USMC is going to be more undermanned and more poorly equipped than the USN. USMC training is not going to be as good as USN. You will not benefit from an AWF unless part of a squadron attached to CAG and you will not have as much time to study and prepare for tactical execution as the USN or USAF. You may get to participate in a flag or flag level event, but the tailoring and detailing of those to your training objectives will probably not be as detailed. Quality of those tier events varies as well. I have not done an AWF but that is my perception. That plus the admin burden will, to be completely honest and broadly speaking, result in less tactical capability when comparing a similar TMS/MDS USMC vs USN or USAF. My perspective is TACAIR.

USMC will struggle for survival and relevancy due to having niche capability and smaller size. USN and USAF are inherently relevant due to being more capable and larger size. My perception is that the USAF cares greatly about maintaining a tactical and technological advantage over our adversary. Sometimes I’m not sure if the USMC does so to the same extent due to sometimes struggling for survival and the items I mentioned above.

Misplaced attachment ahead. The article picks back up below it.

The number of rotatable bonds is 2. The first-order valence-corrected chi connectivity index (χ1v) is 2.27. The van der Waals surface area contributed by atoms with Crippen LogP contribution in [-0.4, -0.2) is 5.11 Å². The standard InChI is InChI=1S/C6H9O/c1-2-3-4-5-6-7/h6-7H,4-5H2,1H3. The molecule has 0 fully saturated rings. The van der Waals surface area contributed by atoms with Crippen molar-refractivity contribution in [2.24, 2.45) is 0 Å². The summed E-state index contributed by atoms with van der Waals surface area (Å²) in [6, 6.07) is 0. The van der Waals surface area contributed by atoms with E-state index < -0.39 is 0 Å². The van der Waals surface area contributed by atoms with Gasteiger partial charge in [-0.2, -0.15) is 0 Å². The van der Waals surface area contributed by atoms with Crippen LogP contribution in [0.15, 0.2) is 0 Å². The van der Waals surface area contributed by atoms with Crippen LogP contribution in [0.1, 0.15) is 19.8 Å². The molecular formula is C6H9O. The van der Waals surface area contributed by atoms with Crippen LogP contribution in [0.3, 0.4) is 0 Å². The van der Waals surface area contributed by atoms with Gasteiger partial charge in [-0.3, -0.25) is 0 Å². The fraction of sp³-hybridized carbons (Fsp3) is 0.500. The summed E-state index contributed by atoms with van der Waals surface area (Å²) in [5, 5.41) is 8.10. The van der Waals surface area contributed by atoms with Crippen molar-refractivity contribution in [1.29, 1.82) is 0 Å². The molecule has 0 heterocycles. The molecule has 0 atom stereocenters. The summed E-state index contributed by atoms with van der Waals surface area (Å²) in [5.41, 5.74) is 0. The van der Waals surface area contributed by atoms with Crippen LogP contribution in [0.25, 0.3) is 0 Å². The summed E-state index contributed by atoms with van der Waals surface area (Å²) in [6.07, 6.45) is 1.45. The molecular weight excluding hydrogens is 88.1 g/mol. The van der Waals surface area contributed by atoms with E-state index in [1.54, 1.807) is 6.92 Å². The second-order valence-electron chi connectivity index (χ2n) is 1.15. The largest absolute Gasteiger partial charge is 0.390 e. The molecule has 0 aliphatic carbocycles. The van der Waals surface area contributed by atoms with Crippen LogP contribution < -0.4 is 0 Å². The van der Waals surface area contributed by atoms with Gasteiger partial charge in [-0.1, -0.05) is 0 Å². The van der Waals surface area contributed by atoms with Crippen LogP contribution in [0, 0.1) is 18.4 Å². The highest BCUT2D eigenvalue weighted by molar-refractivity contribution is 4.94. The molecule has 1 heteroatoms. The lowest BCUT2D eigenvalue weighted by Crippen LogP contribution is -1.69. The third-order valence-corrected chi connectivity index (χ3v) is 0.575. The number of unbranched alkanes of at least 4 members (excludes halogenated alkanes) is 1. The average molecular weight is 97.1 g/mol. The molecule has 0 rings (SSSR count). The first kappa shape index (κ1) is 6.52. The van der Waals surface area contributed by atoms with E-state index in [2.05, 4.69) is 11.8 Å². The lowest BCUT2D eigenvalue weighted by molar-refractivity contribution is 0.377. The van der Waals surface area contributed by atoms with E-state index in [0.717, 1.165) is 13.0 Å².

My .02.
 
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Goodfou

Well-Known Member
This is the dumbest fucking post on this site I've seen in awhile.

No, typically Marines don't spend a lot of time in Yuma.

You're other observations are trite and hackneyed. Did you just get done watching A Few Good Men and post this?
#triggered. Is this better?
28259

In case you haven’t noticed, any time in Yuma, is too much time. I much prefer my time in Seychelles, Rota, Scotland, Nola, Sig, downtown Honolulu, even El Salvador, and Djibouti. But then again, one part of my post that was meant to be serious (besides the fact that Marines are the best because they tell themselves that..🙄, also told to me by a marine), there are good deals and bad in every branch so don’t assume anything. Perhaps to make it more clear for you, join the branch that best resonates with you and don’t look back. And by the way, a dumb marine recruiter tried to get me to join the corps with that varsity/JV line. A Sailor must have stole his girlfriend...😘
 

Attachments

RoarkJr.

Well-Known Member
The OP's question was "what does it mean to want to be a Marine Officer" not "what does it mean to be a naval aviator in the Marine Corps." To want to be a Marine is to want to accept the challenge of doing more with less, accept that the mission is to fight and support the grunt, accept that you need to be "above reproach" as a leader in our armed forces most disciplined and "militarized" branch. Perhaps it also means that as an aviator you aren't going to be the focus. You are the supporting, not the supported. I'm not thrilled to read about how that means our tactical capabilities and readiness suffer as a result, but hopefully that will start to change with the new force structure.